It’s the most wonderful time of the year
piping through the speakers at Trader Joe’s
as I imagine the many parts of the world
where holidays are not tied to capitalism,
where children don’t grow up on diets
of images of what and who they should be
or of what or who they should never deign
to dream of.
An evening walk in the darkest dark
on the longest night in this corner
of the spinning planet that is a speck,
a whirl in the print of some unfathomable
palm holding us but not holding us
reveals so many windows, lights,
leaving me to wonder what it’s really like
on the inside.
Divorce, death, disability —
these interfere with the fantasy of ease
and joy we are supposed to eat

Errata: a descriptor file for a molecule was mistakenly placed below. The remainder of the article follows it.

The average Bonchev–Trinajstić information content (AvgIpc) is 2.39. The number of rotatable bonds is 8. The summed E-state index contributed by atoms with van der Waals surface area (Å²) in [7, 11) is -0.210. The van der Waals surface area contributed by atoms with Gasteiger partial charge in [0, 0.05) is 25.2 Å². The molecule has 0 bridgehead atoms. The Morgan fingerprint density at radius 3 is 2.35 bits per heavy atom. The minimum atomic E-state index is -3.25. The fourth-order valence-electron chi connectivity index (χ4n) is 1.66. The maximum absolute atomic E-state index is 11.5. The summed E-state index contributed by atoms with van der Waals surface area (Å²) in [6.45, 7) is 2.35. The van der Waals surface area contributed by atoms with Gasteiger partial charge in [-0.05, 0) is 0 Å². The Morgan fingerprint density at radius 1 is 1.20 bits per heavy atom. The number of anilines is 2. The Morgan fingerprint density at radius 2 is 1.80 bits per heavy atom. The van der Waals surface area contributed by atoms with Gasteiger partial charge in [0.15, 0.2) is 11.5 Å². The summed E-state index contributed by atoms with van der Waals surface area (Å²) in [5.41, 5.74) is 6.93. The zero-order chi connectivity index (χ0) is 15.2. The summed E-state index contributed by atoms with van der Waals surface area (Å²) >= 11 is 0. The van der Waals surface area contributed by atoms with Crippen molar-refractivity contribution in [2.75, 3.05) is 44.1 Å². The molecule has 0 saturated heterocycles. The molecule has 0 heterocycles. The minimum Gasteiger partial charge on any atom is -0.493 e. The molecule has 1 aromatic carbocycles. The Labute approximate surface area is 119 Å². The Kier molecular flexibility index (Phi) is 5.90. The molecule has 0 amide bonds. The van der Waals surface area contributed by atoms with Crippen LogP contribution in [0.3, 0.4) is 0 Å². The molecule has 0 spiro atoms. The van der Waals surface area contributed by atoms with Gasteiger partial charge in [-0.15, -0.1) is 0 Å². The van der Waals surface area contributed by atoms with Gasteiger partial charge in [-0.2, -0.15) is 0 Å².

like the fruitcake that one batty aunt
always brings and everyone kind of wonders
is it the same cake from last year
then says, good, good, we’re all fine, great.
It’s worth trying, you might argue,
at least put on a happy face
if you find this time of year oppressive
with its bottomless expectations of giving
and showing up and receiving and making
things pretty. Maybe. Maybe not, like the old
Buddhist story about the boy and the horse
or something like that.
To you without family, to you whose ex
has the kids this year, to you whose adult
children have other plans, to you who wake
every single morning with the ache
of missing, to you who fills the house
with cheer then disappears into the dark,
what can I say? Let’s blow this joint,
get a room, order in, watch old movies,
and burn nostalgia in the fireplace along
with all the wrapping paper.
Or better yet, here. Let me make us some tea.
We can sit here at the table as the solstice
slips by, reminding each other
the light always returns.